Illustration of phone showing New Jersey Contractor Licensing Guide

Embarking on your journey as a contractor in New Jersey is a very exciting time. From making your own schedule to choosing your customers, being your own boss has plenty of rewards. But not everything is up to you: There are specific New Jersey contractor licensing requirements that you have to meet in order to run a business successfully, and legally.

As far as state licensing requirements go, New Jersey isn’t the most complicated or difficult to maneuver. But there are some things you need to know to make sure you check all the boxes. This guide will help you sort through the New Jersey contractor licensing requirements and get to work running your own business.

For information on licensing in other states, check out The Ultimate Guide to Contractors License Requirements in Every State.

Who needs a contractor license in New Jersey?

When it comes to licensing requirements, New Jersey has its own set of classifications for contractors.

Instead of using the term “general contractors,” New Jersey refers to this type of contractor as “Home Improvement Contractors” or “home building contractors” — and they have to register their businesses. 

But, if a home improvement contractor deals in financed home repair contracts, they must carry a license issued by the New Jersey Department of Banking and Insurance. Note that this only applies to contractors dealing with payment schedules in excess of 90 days, not ongoing shorter contracts.

Plumbing, electrical, and HVAC mechanical contractors do have to carry licenses to contract within New Jersey. 

Do you need a license to file a mechanics lien in New Jersey?

New Jersey mechanics lien law does not require a contractor to hold a license to file a mechanics lien. So potentially, an unlicensed contractor mandated by law to carry a license does have the right to a mechanics lien in New Jersey. 

With that said, it’s never a good idea to contract for work requiring a license if you don’t hold that license. It can open your business up to many liability issues, fines, and penalties.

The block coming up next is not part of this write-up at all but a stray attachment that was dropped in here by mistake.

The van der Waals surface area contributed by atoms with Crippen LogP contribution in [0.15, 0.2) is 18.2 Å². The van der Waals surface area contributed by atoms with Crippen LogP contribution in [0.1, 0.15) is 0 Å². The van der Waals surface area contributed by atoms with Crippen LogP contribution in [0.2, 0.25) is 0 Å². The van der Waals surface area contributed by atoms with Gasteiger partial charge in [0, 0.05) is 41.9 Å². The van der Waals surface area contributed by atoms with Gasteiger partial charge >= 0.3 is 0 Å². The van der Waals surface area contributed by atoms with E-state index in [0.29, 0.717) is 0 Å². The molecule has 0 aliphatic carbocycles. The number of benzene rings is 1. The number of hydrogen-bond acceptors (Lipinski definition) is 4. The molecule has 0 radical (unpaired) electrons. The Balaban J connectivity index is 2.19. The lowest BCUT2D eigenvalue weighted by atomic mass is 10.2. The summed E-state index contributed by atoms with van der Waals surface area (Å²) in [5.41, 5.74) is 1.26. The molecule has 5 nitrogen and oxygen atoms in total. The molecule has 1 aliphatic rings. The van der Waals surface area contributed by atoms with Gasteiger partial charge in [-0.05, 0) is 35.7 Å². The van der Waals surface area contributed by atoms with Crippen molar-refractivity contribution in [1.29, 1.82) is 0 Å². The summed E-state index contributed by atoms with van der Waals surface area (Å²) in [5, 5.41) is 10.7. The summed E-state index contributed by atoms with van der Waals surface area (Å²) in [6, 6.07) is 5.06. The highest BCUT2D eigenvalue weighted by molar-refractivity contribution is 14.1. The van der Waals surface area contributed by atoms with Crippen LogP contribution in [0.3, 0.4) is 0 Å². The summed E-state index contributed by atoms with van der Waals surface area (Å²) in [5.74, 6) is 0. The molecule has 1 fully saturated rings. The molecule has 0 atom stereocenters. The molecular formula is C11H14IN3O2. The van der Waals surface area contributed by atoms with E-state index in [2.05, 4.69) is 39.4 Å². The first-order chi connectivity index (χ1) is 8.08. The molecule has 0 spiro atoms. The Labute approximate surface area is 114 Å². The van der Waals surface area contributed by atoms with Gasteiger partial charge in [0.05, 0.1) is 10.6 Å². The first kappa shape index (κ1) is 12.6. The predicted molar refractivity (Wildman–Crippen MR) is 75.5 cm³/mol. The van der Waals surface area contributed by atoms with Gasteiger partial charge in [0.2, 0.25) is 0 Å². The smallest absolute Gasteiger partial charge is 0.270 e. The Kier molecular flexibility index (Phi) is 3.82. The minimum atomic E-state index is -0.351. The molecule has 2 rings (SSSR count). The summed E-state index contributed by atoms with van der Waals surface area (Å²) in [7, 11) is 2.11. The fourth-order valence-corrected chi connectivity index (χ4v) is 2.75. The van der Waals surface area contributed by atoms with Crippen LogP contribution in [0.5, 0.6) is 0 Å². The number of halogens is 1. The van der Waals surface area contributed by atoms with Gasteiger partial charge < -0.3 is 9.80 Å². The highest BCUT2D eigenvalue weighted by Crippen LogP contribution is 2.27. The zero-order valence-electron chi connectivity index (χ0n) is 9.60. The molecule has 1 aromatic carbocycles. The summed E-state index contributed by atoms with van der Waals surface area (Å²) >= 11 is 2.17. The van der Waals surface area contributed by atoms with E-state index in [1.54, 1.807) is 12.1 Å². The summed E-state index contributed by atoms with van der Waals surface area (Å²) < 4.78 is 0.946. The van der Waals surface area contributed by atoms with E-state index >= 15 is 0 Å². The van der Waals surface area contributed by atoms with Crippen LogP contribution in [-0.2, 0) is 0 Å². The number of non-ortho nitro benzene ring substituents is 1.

Learn everything you need to know about filing a mechanics lien in New Jersey with New Jersey Mechanics Liens: Everything You Need to Know + Free Forms.

How to get a contractor license in New Jersey

Whether it’s a license or a simple registration, you’ll probably have at least a hoop or two to jump through before you open your doors for business.

How to get a home improvement contractor license in New Jersey

New Jersey refers to general contractors as home improvement contractors or home building contractors. The state doesn’t require these contractors to carry a license, with one exception that we’ll go over in a bit.

Home improvement contractors have to register their businesses with the state’s Division of Consumer Affairs, just like any other business in New Jersey. Home building contractors need to register their businesses with the Department of Community Affairs

But, if a home improvement or home building contractor deals in financed repairs with payment schedules more than 90 days, they will also have to apply for a license from the New Jersey Department of Banking and Insurance

How to get a plumbing contractor license in New Jersey

Unlike other states, there is no contractor license for plumbers in New Jersey. However, to operate legally as a plumbing contractor, a licensed master plumber must own at least 10 percent of the company.

Master plumber licensing is a matter of the NJ Department of Consumer Affairs. To apply for a license, an applicant must meet these requirements:

  • Be 21 years old or older
  • Has completed a four-year apprenticeship program approved by the United States Department of Labor and has completed one year of practical hands-on experience as a journeyman plumber; or
  • Has been awarded a bachelor’s degree in mechanical, plumbing, or sanitary engineering from a college or university accredited by a regional accreditation agency recognized by the Council on Post-Secondary Accreditation or the United States Department of Education, and has completed one year of practical hands-on experience as a journeyman plumber.

Once those requirements are in the bag, the would-be contractor will fill out this application, pay the $100 application fee, and take an exam. 

How to get an electrical contractor license in New Jersey

Opposite of the plumbing regulations, electrical contractors in New Jersey do need to carry both a trade license and a contractor license. Both of these licenses go through the Division of Consumer Affairs. 

Before a contractor can go into business for themselves, they must hold a journeyman’s license and meet these requirements taken directly from the Consumer Affairs’ website: